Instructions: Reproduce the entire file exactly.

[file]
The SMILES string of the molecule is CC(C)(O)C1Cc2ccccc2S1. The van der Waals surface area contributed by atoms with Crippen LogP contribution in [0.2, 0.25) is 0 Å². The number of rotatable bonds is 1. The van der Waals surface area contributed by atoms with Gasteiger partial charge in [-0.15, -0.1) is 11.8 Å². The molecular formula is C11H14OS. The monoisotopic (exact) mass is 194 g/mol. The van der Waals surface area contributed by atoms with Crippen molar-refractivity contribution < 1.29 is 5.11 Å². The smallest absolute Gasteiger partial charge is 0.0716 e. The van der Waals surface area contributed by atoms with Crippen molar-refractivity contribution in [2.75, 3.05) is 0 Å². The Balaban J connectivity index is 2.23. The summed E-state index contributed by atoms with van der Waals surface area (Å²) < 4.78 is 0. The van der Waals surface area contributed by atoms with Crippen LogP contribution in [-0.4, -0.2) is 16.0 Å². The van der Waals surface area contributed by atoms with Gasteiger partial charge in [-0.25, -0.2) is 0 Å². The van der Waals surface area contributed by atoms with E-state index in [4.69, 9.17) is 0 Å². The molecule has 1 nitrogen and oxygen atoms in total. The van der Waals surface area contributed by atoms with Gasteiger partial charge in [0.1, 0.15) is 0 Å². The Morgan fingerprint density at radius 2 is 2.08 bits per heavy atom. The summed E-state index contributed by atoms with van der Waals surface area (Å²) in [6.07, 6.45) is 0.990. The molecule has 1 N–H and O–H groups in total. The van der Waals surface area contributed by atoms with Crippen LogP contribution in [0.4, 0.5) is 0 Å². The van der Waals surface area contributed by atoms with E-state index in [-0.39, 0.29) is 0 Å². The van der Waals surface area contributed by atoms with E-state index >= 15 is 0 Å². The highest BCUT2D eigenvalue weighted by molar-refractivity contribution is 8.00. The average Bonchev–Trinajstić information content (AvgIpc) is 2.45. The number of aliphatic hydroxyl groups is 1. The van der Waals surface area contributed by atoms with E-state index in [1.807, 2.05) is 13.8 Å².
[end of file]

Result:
The SMILES string of the molecule is CC(C)(O)C1Cc2ccccc2S1. The van der Waals surface area contributed by atoms with Crippen LogP contribution in [0.2, 0.25) is 0 Å². The number of rotatable bonds is 1. The van der Waals surface area contributed by atoms with Gasteiger partial charge in [-0.15, -0.1) is 11.8 Å². The molecular formula is C11H14OS. The monoisotopic (exact) mass is 194 g/mol. The van der Waals surface area contributed by atoms with Crippen molar-refractivity contribution < 1.29 is 5.11 Å². The smallest absolute Gasteiger partial charge is 0.0716 e. The van der Waals surface area contributed by atoms with Crippen molar-refractivity contribution in [2.75, 3.05) is 0 Å². The Balaban J connectivity index is 2.23. The summed E-state index contributed by atoms with van der Waals surface area (Å²) < 4.78 is 0. The van der Waals surface area contributed by atoms with Crippen LogP contribution in [-0.4, -0.2) is 16.0 Å². The van der Waals surface area contributed by atoms with Gasteiger partial charge in [-0.25, -0.2) is 0 Å². The van der Waals surface area contributed by atoms with E-state index in [4.69, 9.17) is 0 Å². The molecule has 1 nitrogen and oxygen atoms in total. The van der Waals surface area contributed by atoms with Gasteiger partial charge in [0.1, 0.15) is 0 Å². The Morgan fingerprint density at radius 2 is 2.08 bits per heavy atom. The summed E-state index contributed by atoms with van der Waals surface area (Å²) in [6.07, 6.45) is 0.990. The molecule has 1 N–H and O–H groups in total. The van der Waals surface area contributed by atoms with Crippen LogP contribution in [0.4, 0.5) is 0 Å². The van der Waals surface area contributed by atoms with E-state index in [-0.39, 0.29) is 0 Å². The van der Waals surface area contributed by atoms with E-state index >= 15 is 0 Å². The highest BCUT2D eigenvalue weighted by molar-refractivity contribution is 8.00. The average Bonchev–Trinajstić information content (AvgIpc) is 2.45. The number of aliphatic hydroxyl groups is 1. The van der Waals surface area contributed by atoms with E-state index in [1.807, 2.05) is 13.8 Å².